Excerpt from a recent major newspaper
During some of my research, I came across an interesting article on this subject that suggests that there is a definate current seed change in thinking from artists on this subject. Here’s an excerpt –
“Tom Paine, who directs Love Saves The Day in Bristol, and works on Glastonbury, Love International and Simple Things, said artists are already beginning to reject offers. “The pressure is on to have the biggest and best lineups, and to fit as many acts in as possible. With the artists we tend to book, if you offer them a short slot they will just turn it down,” he says.
Some think this more-bands-less-time approach is letting down the crowd. One artist who did not wish to be named says that shorter sets are increasingly unpopular with musicians because they do not let them showcase their work. “You get paid the same, yeah sure, but you just have to play the most simplified version of whatever it is you do. There’s no time for progression and you can’t give a more nuanced performance. In 20 minutes all you have time for is the hits.””
Festivals, the artist added, just book as many acts as possible to sell tickets, then have problems scheduling them all: “It’s a stack ’em high philosophy. Punters would probably rather buy a ticket to a festival where there are five acts that they like rather than to see two acts playing for three times as long. It’s hard to find festivals that will give artists the right setting to perform how they want.”
My own soundings suggest that the main advocates of shorter set times are those promoting the events as it means presenting what looks like a substantial line up in terms of numbers. This of course may be attractive to a certain audience demographic, but my own research suggests that the above article is representative of a majority view. Ultimately of course the proof is in repeated long term attendance by artists and audience who invest time and money in making such events viable, so time will tell which events survive and and are best supported.
Queen at Live Aid, the best ever short set?
Of course there are pros and cons to any set length and its useful to remind ourselves that even a greatest hits based performance can be spectacular. Queen at Live Aid is perhaps the best example of this.
My friend Dave Bell who was sound engineer for Live Aid pointed out that often the most rehearsed band tend to give the best performance. On the day of the event, Queen rehearsed more than any other act and it showed on the night! For those interested the set was 24.36 minutes. Live Aid was not a festival in the traditional sense, but is an example of how to wow an audience. Of course this is many years ago and the Guardian article quoted earlier many indicate that public opinion has changed towards artists playing a greatest hits format.
The Queen set was a master class in entertainment, but even at one of the most famous gigs ever with a crammed agenda even Queen allocated over 20 min. Would it have been better if they had cut 20% of the time? Personally I doubt it, but who knows?
I watched the whole of Live Aid without a break and the Queen set was just magical.
Regardless of the set time, any performance is in my opinion all about entertainment. My most enjoyable festival experiences include Womad where I saw Jah Wobble and Pinkpop in Holland where I saw Morphine, Crowded House, Rage Against the Machine, Bjork and the Orb all in one day. Each artist played for a minimum of thirty minutes and that to me seems to be the magic figure as a starting point.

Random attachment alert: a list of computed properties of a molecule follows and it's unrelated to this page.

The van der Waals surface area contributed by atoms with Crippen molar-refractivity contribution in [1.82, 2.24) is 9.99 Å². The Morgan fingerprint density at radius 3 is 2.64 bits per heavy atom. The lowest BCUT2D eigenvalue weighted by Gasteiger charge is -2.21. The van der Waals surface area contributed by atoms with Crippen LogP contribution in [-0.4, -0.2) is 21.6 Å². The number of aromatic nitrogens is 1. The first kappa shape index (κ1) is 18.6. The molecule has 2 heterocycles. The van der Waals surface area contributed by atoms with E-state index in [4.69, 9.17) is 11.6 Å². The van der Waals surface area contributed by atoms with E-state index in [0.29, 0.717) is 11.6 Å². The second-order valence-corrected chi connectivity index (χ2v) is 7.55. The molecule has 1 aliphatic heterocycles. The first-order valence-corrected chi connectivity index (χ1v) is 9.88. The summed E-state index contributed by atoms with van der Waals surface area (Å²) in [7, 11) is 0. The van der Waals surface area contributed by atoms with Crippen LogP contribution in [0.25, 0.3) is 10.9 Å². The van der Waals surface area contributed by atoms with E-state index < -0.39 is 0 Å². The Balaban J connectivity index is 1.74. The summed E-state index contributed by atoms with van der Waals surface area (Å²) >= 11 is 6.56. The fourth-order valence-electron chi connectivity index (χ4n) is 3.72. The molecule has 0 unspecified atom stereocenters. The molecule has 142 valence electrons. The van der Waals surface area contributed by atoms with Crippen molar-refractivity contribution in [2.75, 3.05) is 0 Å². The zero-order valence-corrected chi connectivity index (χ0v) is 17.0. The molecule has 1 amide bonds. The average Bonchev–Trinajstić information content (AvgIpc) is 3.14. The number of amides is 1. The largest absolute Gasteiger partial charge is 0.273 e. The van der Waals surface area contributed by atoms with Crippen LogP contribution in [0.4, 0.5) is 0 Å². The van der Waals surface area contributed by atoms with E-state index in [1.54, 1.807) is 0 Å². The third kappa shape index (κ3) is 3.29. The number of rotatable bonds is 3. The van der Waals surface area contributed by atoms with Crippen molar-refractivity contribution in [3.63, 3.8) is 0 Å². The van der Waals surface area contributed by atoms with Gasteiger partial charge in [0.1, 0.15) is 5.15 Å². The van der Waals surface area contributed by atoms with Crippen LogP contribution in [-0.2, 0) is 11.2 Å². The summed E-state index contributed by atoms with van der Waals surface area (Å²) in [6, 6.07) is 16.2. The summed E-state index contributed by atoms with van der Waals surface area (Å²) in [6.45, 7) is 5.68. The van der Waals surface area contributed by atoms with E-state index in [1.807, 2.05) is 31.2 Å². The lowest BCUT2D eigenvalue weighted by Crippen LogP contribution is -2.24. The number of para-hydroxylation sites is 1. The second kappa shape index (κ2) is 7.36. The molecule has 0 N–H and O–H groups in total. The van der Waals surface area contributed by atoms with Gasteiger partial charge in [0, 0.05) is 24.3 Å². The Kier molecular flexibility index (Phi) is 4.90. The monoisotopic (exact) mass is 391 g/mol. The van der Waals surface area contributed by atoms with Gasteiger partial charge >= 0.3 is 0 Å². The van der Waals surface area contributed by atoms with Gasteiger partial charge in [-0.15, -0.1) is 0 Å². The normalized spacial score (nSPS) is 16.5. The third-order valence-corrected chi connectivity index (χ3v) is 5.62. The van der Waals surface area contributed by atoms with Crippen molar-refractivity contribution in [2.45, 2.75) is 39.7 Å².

My experience of reducing that slot by 33% is that everything is usually a bit rushed and fragmented. I have reviewed my thoughts on this a number of times but I have yet to meet any seasoned professional artists who prefer less than thirty minutes and very few audience members who would insist on less that this time period.
Set lengths of less than 20 minutes in my view work great with open mic type situations or other environments which are for music enthusiasts as opposed to musicians playing. There’s less pressure for the artist and regardless of how the performance goes, its all over quickly. For some niche festivals this is certainly an option, especially to allow beginners some stage time. Its a tricky balance to avoid becoming like “Britain’s Got Talent” at one end of the spectrum and at the other end becoming too exclusive so newer acts never get a chance to play. I’m currently working on a big project to assist with new and established original artists being able to reach a wider public.
That said, the paying public may vote with their feet if the performance is not to their liking and a bit below par. Of course we are now very much in the area of personal opinion which is by its very nature totally subjective. I’ve been at events where the artists on the smallest stage were in my opinion really superb musicians delivering a great performance, whereas on the main stage the performance was awkward to put it mildly.
Ultimately in my opinion its really about providing great entertainment and everyone will have a view on that. Discussion and debate allow us to constantly strive to improve what is on offer rather than simply repeat previous formats. We can agree to disagree, but discussion is how we learn and evolve. I reconfirm my own preference to a minimum set time of 30 minutes for all the reasons I have outlined. All the polls I have run and all the conversations I have had, overwhelmingly suggest that this is the popular view from both audience members and artists.